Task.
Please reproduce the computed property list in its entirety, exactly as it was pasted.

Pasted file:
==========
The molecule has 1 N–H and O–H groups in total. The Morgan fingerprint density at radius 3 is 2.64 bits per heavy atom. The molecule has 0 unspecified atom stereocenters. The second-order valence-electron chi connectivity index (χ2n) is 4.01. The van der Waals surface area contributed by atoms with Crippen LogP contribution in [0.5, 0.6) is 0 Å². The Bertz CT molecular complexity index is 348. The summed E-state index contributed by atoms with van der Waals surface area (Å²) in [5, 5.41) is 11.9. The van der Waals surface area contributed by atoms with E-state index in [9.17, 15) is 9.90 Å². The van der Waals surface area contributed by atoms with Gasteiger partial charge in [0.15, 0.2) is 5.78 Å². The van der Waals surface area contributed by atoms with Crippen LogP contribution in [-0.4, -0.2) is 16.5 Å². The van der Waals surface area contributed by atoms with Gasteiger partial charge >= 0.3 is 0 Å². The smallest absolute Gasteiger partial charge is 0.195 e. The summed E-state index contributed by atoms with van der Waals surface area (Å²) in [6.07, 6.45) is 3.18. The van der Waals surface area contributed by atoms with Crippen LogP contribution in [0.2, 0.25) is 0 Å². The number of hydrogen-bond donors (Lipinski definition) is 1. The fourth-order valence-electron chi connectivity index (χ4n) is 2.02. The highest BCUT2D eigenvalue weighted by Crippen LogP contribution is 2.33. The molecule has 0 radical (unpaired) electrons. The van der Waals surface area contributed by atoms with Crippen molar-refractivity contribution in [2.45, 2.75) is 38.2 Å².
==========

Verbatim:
The molecule has 1 N–H and O–H groups in total. The Morgan fingerprint density at radius 3 is 2.64 bits per heavy atom. The molecule has 0 unspecified atom stereocenters. The second-order valence-electron chi connectivity index (χ2n) is 4.01. The van der Waals surface area contributed by atoms with Crippen LogP contribution in [0.5, 0.6) is 0 Å². The Bertz CT molecular complexity index is 348. The summed E-state index contributed by atoms with van der Waals surface area (Å²) in [5, 5.41) is 11.9. The van der Waals surface area contributed by atoms with E-state index in [9.17, 15) is 9.90 Å². The van der Waals surface area contributed by atoms with Gasteiger partial charge in [0.15, 0.2) is 5.78 Å². The van der Waals surface area contributed by atoms with Crippen LogP contribution in [-0.4, -0.2) is 16.5 Å². The van der Waals surface area contributed by atoms with Gasteiger partial charge >= 0.3 is 0 Å². The smallest absolute Gasteiger partial charge is 0.195 e. The summed E-state index contributed by atoms with van der Waals surface area (Å²) in [6.07, 6.45) is 3.18. The van der Waals surface area contributed by atoms with Crippen LogP contribution in [0.2, 0.25) is 0 Å². The number of hydrogen-bond donors (Lipinski definition) is 1. The fourth-order valence-electron chi connectivity index (χ4n) is 2.02. The highest BCUT2D eigenvalue weighted by Crippen LogP contribution is 2.33. The molecule has 0 radical (unpaired) electrons. The van der Waals surface area contributed by atoms with Crippen molar-refractivity contribution in [2.45, 2.75) is 38.2 Å².